Yesterday marked my two-year anniversary of being on Weight Watchers. I am more than 45 lbs. down, and less than a pound from leaving the “obese” body-mass index category for simply “overweight.”
Like I did last year, I can’t help but pause and reflect on where I was weight- and food-wise, and how far I’ve come. I shared things I learned last year, and I’ll do the same in the 20-10. This time, I’ll do it in the form of what I would say to my heavier self about losing weight, in the spirit of a recent hot topic on Twitter, #notetomy16yearoldself. Here goes…
You. can. do. this. It is absolutely possible to lose weight and keep it off. Don’t say this too loudly in the future, but it’s actually not that difficult, if you stay the course and don’t let anything derail you. (Pay attention to the part that follows “if” in the sentence above. No “get thin quick” schemes will work, just the discipline of a daily routine and the discipline of separating emotions from eating.)
There comes a time when what has worked for losing weight won’t work anymore. Be patient (and gentle) with yourself during this time. You’ll achieve different weight loss milestones in an amount of time that you’d never dream possible right now. Though you’ll lose weight by rigorously following Weight Watchers rules, there will come a time, at the 40-lbs-lost mark, when your old motivations no longer hold your attention, and it will be clear to you that it will take more to lose weight than going through the motions on Weight Watchers.
You’ll became frustrated with yourself, but never give up or allow yourself to be too critical of yourself for too long. Instead, turn your inward dialogue toward your motivations when it comes to eating. (You won’t have everything figured out when you’re where I am now, but you’ll know enough to to get back on track again.)
“I think, therefore I eat” is real. Discover ways to overcome this. You’ll learn that eating and weight gain has a huge mental component for you. When there’s a storm raging in the distance in your mind–something troubling you that you can’t identify, or a problem that you can’t (or won’t) own up to–you invariably smooth things over with food. I know you’ve heard that when you have an overwhelming desire to eat poorly or overeat that you should engage in activities to distract yourself, but that advice never works for us, does it? You, and I, in the future, can justify countless reasons why we deserve to eat something, using some pretty shaky logic.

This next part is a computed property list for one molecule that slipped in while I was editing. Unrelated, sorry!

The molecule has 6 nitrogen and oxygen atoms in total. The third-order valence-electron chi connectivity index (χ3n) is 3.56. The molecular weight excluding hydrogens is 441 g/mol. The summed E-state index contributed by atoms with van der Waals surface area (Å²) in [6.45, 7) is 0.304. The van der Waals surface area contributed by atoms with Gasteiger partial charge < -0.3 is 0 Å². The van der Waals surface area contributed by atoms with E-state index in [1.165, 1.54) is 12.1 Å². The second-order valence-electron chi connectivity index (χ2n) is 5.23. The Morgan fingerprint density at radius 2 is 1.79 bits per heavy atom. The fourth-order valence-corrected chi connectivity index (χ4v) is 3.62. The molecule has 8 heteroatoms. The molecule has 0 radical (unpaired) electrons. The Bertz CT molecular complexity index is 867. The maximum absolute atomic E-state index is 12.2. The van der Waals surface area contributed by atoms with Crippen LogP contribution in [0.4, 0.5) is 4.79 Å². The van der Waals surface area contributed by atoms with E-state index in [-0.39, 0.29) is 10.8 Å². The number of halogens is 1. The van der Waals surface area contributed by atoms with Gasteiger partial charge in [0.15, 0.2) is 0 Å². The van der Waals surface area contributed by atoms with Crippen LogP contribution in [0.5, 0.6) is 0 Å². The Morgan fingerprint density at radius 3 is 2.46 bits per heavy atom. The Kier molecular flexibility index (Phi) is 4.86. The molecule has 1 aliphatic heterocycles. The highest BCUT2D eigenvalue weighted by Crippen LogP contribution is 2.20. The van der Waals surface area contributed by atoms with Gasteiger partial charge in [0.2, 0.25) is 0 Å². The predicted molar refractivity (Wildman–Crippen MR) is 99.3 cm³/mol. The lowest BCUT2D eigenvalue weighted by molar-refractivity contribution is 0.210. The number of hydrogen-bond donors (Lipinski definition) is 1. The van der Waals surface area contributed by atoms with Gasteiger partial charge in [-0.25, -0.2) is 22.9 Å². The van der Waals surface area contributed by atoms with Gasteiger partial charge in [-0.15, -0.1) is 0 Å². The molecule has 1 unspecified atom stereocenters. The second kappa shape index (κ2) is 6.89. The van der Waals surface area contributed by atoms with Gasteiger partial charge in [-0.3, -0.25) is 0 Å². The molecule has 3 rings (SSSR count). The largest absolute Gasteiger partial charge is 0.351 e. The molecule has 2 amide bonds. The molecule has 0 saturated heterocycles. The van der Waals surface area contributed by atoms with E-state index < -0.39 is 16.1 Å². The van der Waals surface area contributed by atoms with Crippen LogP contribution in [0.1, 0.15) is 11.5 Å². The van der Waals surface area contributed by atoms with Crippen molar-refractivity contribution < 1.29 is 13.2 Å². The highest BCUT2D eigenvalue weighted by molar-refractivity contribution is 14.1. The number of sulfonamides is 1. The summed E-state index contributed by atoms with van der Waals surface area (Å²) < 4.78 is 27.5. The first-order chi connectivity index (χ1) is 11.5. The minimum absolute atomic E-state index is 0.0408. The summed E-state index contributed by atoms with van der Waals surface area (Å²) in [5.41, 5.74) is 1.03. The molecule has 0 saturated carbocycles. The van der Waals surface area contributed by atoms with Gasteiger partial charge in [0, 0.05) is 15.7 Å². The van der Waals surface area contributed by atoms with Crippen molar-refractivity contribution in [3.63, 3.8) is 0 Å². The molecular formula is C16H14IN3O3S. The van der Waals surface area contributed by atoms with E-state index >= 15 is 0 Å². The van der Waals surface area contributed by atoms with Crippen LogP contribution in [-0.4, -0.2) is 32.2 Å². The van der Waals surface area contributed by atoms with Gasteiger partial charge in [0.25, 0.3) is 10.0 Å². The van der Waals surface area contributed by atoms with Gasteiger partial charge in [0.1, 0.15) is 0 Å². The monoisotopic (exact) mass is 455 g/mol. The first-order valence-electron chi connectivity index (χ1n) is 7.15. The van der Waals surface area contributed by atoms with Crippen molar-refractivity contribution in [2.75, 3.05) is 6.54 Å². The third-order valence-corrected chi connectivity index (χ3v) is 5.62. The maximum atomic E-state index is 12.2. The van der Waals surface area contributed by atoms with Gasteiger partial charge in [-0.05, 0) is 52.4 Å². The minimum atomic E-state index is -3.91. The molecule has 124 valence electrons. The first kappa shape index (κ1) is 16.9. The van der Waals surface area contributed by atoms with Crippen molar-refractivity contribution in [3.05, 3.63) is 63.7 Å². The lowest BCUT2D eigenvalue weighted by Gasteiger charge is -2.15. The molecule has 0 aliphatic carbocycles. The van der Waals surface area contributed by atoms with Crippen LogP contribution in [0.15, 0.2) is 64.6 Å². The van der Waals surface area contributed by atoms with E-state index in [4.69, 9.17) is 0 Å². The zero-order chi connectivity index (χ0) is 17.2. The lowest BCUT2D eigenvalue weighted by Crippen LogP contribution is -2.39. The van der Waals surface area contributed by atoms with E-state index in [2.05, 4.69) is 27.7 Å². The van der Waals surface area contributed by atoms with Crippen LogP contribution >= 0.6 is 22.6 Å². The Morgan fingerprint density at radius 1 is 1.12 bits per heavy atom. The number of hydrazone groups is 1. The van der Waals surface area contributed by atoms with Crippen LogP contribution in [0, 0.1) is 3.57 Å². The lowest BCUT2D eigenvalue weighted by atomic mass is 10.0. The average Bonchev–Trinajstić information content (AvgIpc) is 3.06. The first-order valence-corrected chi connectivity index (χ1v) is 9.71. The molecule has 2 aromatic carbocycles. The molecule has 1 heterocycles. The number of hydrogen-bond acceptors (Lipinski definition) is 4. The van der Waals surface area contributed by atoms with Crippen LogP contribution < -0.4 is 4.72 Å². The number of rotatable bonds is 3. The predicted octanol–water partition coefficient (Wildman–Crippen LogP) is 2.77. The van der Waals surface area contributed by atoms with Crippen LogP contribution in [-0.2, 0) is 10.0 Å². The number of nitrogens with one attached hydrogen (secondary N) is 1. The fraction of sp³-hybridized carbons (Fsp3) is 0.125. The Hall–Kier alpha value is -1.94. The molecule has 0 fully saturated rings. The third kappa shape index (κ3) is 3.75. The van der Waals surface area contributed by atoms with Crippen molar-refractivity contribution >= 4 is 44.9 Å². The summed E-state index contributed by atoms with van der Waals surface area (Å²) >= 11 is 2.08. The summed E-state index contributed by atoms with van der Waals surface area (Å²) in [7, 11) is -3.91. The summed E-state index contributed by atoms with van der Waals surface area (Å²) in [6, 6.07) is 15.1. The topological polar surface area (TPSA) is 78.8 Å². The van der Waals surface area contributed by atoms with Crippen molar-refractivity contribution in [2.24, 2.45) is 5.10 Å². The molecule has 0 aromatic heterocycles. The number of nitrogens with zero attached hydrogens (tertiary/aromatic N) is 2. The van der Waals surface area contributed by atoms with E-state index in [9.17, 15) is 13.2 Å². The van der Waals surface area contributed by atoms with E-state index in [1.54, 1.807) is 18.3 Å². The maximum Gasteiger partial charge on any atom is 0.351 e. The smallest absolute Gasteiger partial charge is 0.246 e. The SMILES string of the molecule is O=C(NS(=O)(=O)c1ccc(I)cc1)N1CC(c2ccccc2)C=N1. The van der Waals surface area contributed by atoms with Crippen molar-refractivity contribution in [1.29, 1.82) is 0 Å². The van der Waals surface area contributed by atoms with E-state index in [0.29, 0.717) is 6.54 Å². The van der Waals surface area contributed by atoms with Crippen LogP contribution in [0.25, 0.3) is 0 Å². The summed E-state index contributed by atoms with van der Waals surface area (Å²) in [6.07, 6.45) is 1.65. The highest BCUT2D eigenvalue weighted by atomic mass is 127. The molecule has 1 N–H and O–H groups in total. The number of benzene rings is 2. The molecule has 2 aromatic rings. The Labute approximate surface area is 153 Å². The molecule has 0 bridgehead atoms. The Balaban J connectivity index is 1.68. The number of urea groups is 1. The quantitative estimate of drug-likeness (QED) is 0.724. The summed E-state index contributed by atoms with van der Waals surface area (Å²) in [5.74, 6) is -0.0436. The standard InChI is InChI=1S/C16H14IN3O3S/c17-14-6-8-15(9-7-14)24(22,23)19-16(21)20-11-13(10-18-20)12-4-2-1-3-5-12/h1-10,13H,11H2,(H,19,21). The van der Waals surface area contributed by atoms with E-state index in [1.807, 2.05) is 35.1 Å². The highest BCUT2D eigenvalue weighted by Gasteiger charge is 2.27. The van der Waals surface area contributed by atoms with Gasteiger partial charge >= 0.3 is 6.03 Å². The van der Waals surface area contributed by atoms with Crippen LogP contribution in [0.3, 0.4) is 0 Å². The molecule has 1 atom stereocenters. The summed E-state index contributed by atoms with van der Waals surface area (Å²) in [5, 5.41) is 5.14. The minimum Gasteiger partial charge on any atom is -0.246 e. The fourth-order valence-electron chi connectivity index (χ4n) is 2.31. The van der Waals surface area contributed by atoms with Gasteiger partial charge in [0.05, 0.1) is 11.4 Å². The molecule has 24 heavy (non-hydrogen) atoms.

What will help you is to really dig into your emotions. Why does food equal pleasure? Why do unresolved emotions equal pain? What is the root of the feelings that are causing you pain? Sometimes this self-examination will go down after you end up eating something you later felt you shouldn’t have. (Even in the future, I can’t always stop myself from succumbing to my desire to eat my way through something, though those episodes happen less and less frequently now.)
Don’t feel bad if you experience a situation where you are powerless to stop yourself from eating. When your head is clearer, think it through, and as you increase the time you spend in reflection, you will eventually gain the insights that will help you break the cycle of negative emotions leading to eating.
The rest of your life is the time table for weight loss. Don’t let anyone else set that clock for you. In today’s world of gastric bypass, Biggest Loser, Master Cleanse Diet and other strategies that promise and/or encourage fast weight loss, you may feel pressured to fit some size 2 jeans yesterday. As encouraging as the Weight Watchers meetings and message boards can be, they can also foster an unspoken sense of competition for many. Don’t fall into this line of thinking. The only standards that will help you to successfully lose weight is your set of standards. From where I stand in the future, you have made about two-thirds of the way toward your original goal, and I don’t know how long it might take to go the rest of the way (or if I will change that goal post at some point). Relish every second that it takes for you to lose all the weight you want to lose. There will be so much you’ll learn along the way–and so many things you’ll discover about yourself that will pleasantly surprise you. And trust me, you’ll need to arm yourself with knowledge so you aren’t tempted to fall back into your old patterns again.
Heavier self, I want to congratulate you on having the courage and initiative to embark on the weight loss journey that we are on. I don’t know what made it different for us on November 18, 2008, but you will stick with it, and you will be proud of how far you’ll go! I know I am. Let’s keep up the good work.